Collapsible golf cart
A collapsible golf cart includes elongated upper and lower frame parts which are slidable in relation to one another in the longitudinal direction, a support unit for supporting a golf bag on the upper and lower frame parts, and two legs. Each of the legs has an upper end that is connected pivotally to the lower end of the upper frame part so that the legs can be brought into a collapsed position, where the legs are inside and substantially parallel with each other and the upper and lower frame parts, and an opened out position, where the legs and the upper and lower frame parts are moved away from one another. Each of the legs further has a lower end which has a wheel suspension unit for bearing a removable wheel. The golf cart further includes a holding unit for holding the distance between the wheels constant and holding the distance between the wheels and the lower end of the lower frame part when the legs are in the opened out position.
1. Field of the Invention
This invention relates to a golf cart, more particularly to collapsible golf cart.
2. Description of the Related Art
A golf player has a problem when practicing his sport, when it concerns transporting golf clubs to and from the golf course and during play. In order to store and transport golf clubs, a golf bag, which can be carried by a strap, but which also can be transported on the golf course on a golf cart in order to facilitate movement, is most often used. During automobile and aerial transport, the bag with club and associated golf cart forms a bulky and cumbersome item of luggage, which steals valuable space, e.g. in the luggage compartment of an automobile, on the one hand because of the cart, and on the other hand because of the wheels belonging to the cart.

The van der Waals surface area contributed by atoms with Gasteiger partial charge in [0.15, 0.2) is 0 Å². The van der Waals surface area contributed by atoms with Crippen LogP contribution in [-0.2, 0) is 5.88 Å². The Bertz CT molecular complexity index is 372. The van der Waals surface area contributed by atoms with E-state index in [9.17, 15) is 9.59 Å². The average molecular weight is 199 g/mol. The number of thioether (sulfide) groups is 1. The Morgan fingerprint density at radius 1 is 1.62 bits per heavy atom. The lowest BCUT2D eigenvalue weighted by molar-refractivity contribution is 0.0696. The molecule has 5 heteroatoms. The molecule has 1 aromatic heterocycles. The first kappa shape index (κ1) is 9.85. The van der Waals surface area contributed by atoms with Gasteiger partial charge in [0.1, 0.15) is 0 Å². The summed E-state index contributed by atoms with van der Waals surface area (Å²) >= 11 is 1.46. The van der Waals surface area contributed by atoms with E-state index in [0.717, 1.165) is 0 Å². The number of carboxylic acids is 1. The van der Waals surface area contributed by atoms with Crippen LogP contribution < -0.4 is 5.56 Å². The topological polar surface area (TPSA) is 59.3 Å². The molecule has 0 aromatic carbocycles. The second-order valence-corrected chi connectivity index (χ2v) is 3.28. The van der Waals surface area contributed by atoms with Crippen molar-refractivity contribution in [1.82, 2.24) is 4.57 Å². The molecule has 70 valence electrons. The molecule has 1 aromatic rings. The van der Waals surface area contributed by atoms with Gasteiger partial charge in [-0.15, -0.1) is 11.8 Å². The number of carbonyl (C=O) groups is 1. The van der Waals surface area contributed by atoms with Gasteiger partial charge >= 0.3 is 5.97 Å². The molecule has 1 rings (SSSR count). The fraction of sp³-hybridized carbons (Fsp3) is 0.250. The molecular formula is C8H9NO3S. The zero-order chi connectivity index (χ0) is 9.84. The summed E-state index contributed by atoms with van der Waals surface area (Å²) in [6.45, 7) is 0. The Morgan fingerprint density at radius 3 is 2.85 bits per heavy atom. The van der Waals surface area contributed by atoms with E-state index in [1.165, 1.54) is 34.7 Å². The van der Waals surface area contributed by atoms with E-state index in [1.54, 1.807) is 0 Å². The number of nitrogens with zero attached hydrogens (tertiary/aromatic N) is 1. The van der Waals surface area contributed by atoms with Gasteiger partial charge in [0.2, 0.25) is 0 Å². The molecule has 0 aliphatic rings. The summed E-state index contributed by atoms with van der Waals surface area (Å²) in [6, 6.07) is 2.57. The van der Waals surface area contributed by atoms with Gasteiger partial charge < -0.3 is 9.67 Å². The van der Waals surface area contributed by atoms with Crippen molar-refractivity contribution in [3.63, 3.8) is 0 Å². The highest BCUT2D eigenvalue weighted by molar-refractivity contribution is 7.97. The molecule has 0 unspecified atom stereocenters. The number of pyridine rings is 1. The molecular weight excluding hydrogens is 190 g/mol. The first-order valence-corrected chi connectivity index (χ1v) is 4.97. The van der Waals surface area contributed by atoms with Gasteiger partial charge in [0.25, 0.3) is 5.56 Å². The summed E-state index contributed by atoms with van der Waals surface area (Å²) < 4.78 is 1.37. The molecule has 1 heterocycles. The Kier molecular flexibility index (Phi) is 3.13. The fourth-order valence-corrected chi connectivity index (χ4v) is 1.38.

In order to facilitate transport of the golf bag, it is known to use collapsible golf carts, which rather often are designed as tripods.
A collapsible tripod is provided with three legs with each having a head end and a foot end, and in which two of the three legs can be attached pivotably by their head ends to the third legs near its head end. This tripod can take up a first, collapsible configuration in which the legs are parallel, and an opened out configuration in which the two pivotably arranged legs diverge from one another when seen from the head ends of the legs, whereby the foot ends of the legs are positioned at three points which are equivalent to the corners of an imaginary triangle. In order to achieve stability in the opened out position, this tripod requires some form of support between the pairs of legs. This support is usually designed in the shape of first and second horizontally arranged links, which are articulated together. Each of said first and second links in its turn are arranged pivotably on the leg that adjoins it.
A golf cart which is used hilly country is subjected loads, partly because of irregularities in the ground, partly because of the weight of the cart with the golf bag and its contents themselves. Because of the stresses on the tripod, a number of locking and unlocking manipulations are performed.
A golf cart in the shape of a tripod is known from EP, A, 0 009 333. In order to improve the stability of this cart, a horizontal support, in the form of first and second pivotally joined links, is pivotably arranged between the two legs each of which has a wheel arranged on a respective one of the lower ends thereof. On the cart's third leg, the leg which supports the golf bag, above the brackets for the two first legs, is a bracket for a pivotably arranged vertical support, of which the second end is pivotably arranged by the common bracket for the two horizontal links between the two first-mentioned legs. The disadvantages which are revealed by this design are that the cart contains many joints and it furthermore contains many parts which, during folding of the cart, make the collapsed cart voluminous and difficult to handle. For example, in the collapsed condition seven elongated parts, the three legs, links, support, connecting organs, have to become essentially parallel. At the same time, there are twelve joints. Each additional part in a cart such as this naturally means that the weight and manufacturing cost increases. At the same time, the number of joints means that the cart is complicated to produce and that matching the different parts can be difficult, while simultaneously the risk of damage to the parts of the cart increases.